n~er thc ciillicul.ty, she had clouo something for herself. Sir
  ~Villcm;;lrlry wvs proua of her, and therefors angiaus to
  sct.tla lrur tn~sincss while he was in the humoar to lose her.
  lle lu,hcot to iinish it by shooting a word ar two at Vernon
  bol'ore ~linncr. Clara's petition to bo set froe, released rom
  JGGnt., hvd vagucly frighteued even more than it offended hia
  ri~le.
  p

  NEITfi~R Clara nor Vernon appeareci at the xnid-day table.
  Dr. Middleton talked with Miss Dalo on classics,l rnatters',
  like a good-natured giant giving a child the jtimp from
  stone to stone across a brawling mountain ford, so that an
  unedified audience might really suppose, upon ~ seeing her
  over the difficulty, she had done something for herself. Sir
  yillon ;hby was proud of her, and therefore anxiotis to
  scttle luer business while he w~as in the hurxiour to lose her:
  He hoped to finish it by shooting a word or two at Vernon
  before dinner. Clara's petition to be set free, released from
  jcLm, had vaguely frighteued even more than it offended his
  pride.


OmniPage Pro 10:

      NF r~rn,Px Clara nor Vernon appeared at the mid-dap table.
  Dr. Middleton talked with Miss Dale on classical matter,
  like .t good-natured giant giving a child the jump from
  stone to stone across a brawling mountain ford, so that an
  uneVified audience might really suppose, upon seeing her
  over the difficulty, she had done something for herself. Sir
  jV;llo,r;;lrl>y was proud of her, and therefore anxious to
  set.tlo lror Uusiness while he was in the humour to lose her.
  Ile. lropcol to finish it by shooting a word or two at Vernon
  bol'ore dinner. Clara's petition to beset free, released from
  )zinc, had vaguely frightened even more than it offended his
  pride.

      NEITHER Clara nor Vernon appeared at the mid-day table.
  Dr. Middleton talked with Miss Bale on classical matters',
  like a good-natured giant giving a child the jump from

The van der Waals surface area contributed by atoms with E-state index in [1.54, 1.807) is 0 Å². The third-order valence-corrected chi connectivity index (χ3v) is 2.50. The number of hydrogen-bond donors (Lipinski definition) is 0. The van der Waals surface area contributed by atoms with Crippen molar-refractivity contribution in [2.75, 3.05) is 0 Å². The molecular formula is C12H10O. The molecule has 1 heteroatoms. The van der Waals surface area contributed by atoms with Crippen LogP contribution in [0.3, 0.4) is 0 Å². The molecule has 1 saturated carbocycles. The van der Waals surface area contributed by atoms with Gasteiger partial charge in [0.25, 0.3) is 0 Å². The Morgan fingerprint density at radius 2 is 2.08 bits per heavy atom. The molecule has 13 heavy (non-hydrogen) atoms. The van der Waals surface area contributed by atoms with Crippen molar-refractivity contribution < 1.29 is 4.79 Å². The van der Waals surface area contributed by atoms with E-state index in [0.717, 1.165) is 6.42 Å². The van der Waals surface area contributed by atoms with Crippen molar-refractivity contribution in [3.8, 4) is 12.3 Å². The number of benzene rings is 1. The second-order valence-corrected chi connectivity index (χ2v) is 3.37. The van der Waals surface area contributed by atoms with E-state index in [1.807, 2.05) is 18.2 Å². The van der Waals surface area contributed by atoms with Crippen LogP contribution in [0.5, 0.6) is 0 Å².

stone to stone across a brawling mountain ford, so that an
  unedified audience might really suppose, upon ~ seeing her
  over the difficulty, she had done something for herself. Sir
  yillou ;hby was proud of her, and therefore anxious to
  settle her business while he was in the humour to lose her.
  He hoped to finish it by shooting a word or two at Vernon
  before dinner. Clam's petition to be set free, released from
  him, had vaguely frightened even more than it offended his
  pride.


OmniPage Pro 11:

  NF f,rnMR Clara nor Vernon appeared at the mid-day table. 
  Dr. Middleton talked with Miss Dale on classical matters, 
  like .t good-natared giant giving a child the jump from 
  stone to stone across a brawling mountain ford, so that an 
  une(lifie(l audience might really suppose, upon seeing her 
  over the difficulty, she had done something for herself. Sir 
  jVillon;hl)y was proud of her, and therefore anxious to 
  setale leer business while he was in the humour to lose her. 
  lle hoped to finish it by shooting a word or two at Vernon
  bofore dinner. Clara's petition to beset free, released from 
  )lint, had vaguely frightened even more than it offended his 
  pride.
  -.2 ..1_ - ____

  NEITHER Clara nor Vernon appeared at the mid-day table. 
  Dr. Middleton talked with Miss Dale on classical matters', 
  like a good-natured giant giving a child the jump from 
  stone to stone across a brawling mountain ford, so that an 
  unedified audience might really suppose, upon,seeing her 
  over the difficulty, she had done something for herself. Sir 
  Willoughby was proud of her, and therefore anxious to 
  settle her business while he was in the huniour to lose her. 
  Il"e hoped to finish it by shooting a word or two at Vernon 
  before dinner. Clara's petition to be set free, released from 
  hint, had vaguely frightened even more than it offended his 
  pride. - -


TextBridge Millennium Pro:

  NErr'!'~~ Clara nor Vernon appeared at the mid.day table.
  pr. ~1id(lIeto11 talked with Miss Dale on classical matters,
  like a good-natured giant giving a child the jump from
  stone to stone across a brawling mountain ford, so that au
  ~1edifi~ tLU(llCIlCC might really suppose, upon seeing h er
  over the (hjiheulty, she had done something for herself. Sir
  wiflouighby was proud of her, and therefore anxious to
  settle her business while he was in the humour to lose her.
  lie ho1)ed to finish it by shooting a word or two at Vernon
  before dinner. Clara's petition to be set free, released from
  him, had vaguely frightened even more than it offended his
  pr~t~.

   NEITHER Clara nor Vernon appeared at the mid-day table.
  Pr. Middleton talked with Miss Dale on classical matters,
  like a good-natured giant giving a child the jump from
  stone to stone across a brawling mountain ford, so that an
  une(lified audience might really suppose, upon - seeing her
  over the difficulty, she had done something for herself. Sir
  Willoughby was proud of her, and therefore anxious to
  settle hier l)uSifleSS while he was in the humour to lose her.
  lie hoped to finish it by shooting a word or two at Vernon
  before dinner. Clara's petition to be set free, released from
  hirn~, had vaguely frightened even more than it offended his
  pri(le.



 

Scan 4--A Really Bad Case!